I just thought Campanula Princess didn’t roll off the tongue as well as Bellflower Princess, hence the name change.
In the order of this princess paper doll design, the dress came first. Once I had it drawn, I wanted a crown and I came up with the idea of the flowers coming out from a pair of buns.
Once I had that idea in my head, I had to figure out how to actually create in a way that would work for someone cutting out the paper doll. So, I drew the hair style and the crown pieces separately.
Than, I used Photoshop to create one version of Beatrix with out the crown and second version with the crown. So, the hair with the crown can be cut out and placed over the hair without the crown.
This also assures that this version of Beatrix can wear a hat without floral crown pieces getting in the way.
I don’t often share my process photos here, because I try to save them for my Patrons. So, if you want to see more images of the raw beginnings of paper doll sets, than donate and join Patreon. I try to post a few “behind the scenes” images every month. I also put them up on Instagram erratically.
One of the ironies of my working style is that I somehow end up with lots of paper doll content that ends up posting way out of season. Shorts in the winter cold are not at all uncommon in my paper doll world. However, since I drew all these outfits for the next few weeks in December, I felt wonderful about posting some honest to goodness winter clothing in January.
It’s been so chilly these last few weeks in the South. I’m not used to it threatening to freeze so much here. I’m keeping my heat on when I leave the house and a faucet dripping. I would leave my under-sink cabinets open, but my cat is very curious and I worry she’d get into the cleaning supplies I keep down there. These are the choices one makes when one has a cat, I suppose.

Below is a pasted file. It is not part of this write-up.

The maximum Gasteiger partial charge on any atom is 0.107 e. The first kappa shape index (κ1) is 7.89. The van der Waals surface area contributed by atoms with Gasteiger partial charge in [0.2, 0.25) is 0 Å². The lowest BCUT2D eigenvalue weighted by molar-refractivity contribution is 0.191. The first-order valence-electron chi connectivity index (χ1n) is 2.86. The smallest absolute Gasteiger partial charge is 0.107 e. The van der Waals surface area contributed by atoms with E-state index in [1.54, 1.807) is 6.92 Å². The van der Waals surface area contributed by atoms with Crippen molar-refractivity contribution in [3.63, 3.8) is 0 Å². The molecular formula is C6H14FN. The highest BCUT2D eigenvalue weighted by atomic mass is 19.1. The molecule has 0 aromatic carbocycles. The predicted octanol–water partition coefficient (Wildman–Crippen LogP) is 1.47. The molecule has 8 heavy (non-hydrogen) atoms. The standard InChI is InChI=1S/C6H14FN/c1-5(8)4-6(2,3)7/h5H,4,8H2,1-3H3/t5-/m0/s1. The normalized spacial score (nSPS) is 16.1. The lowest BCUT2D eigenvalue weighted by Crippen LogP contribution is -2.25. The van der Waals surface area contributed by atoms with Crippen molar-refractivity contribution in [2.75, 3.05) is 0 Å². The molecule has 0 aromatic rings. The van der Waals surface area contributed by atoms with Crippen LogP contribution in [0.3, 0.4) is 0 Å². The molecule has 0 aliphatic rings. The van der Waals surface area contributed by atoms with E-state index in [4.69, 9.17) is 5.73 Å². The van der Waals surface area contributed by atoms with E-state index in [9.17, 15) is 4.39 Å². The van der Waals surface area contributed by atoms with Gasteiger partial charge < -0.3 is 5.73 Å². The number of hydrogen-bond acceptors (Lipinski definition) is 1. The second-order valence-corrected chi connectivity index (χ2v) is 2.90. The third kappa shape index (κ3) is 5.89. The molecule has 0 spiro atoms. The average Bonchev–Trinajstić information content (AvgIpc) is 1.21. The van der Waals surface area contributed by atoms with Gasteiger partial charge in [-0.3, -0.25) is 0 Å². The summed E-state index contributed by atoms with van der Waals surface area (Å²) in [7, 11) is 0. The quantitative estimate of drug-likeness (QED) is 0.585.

So far, no pipe problems. It is warmer this week than it was last week and cold weather kills off the bug population, so I am trying to be positive about the whole thing. Meanwhile, I’ve broken out my wool coat, gloves, boots, scarf and hat.
The B Pose paper dolls have done the same with today’s outfit. One fur collared coat, a pair of boots, long sleeved t-shirt and jeans. For truly cold places, you can imagine the jeans are lined in flannel. I really do enjoy drawing coats and I should do more of them, I think.
There’s an alternative version of today’s paper doll outfit over on the Patreon page for anyone to download if they like. While you’re there, consider becoming a patron. It helps pay for the blog’s server costs and such.
All right, so I grew up watching Xena: Warrior Princess and I refuse to apologize for my love of completely pulpy, totally improbable fantasy warrior outfits. Of course, that doesn’t mean I don’t realize that this armor would be about as useful in a fight as an actual cocktail dress, but it’s never stopped me before.
One of the great joys of paper dolls, if I may get philosophical for a moment, is that they can be anything or anyone. Any character you can imagine, can be created with just a change of clothing. Starting a new series a little daunting after having created works like Marisole Monday & Friends where there are, literally, hundreds of paper dolls.
Now, I both get the excitement of revisiting themes I always have enjoyed (like my pulpy armor today), but also the overwhelming realization that there’s hundreds of themes I haven’t explored yet- astronaut, circus, pirate, Lolita, post-apocalyptic, cyberpunk, all of fashion history and, of course, mermaids.
But those will be explored in due course, I suspect. This isn’t going to be the last set of fantasy armor for the Dames and Dandies, though it is the first.
Meanwhile, is there a theme you’re dying to see? Let me know in a comment. And enjoy today’s pulpy armor.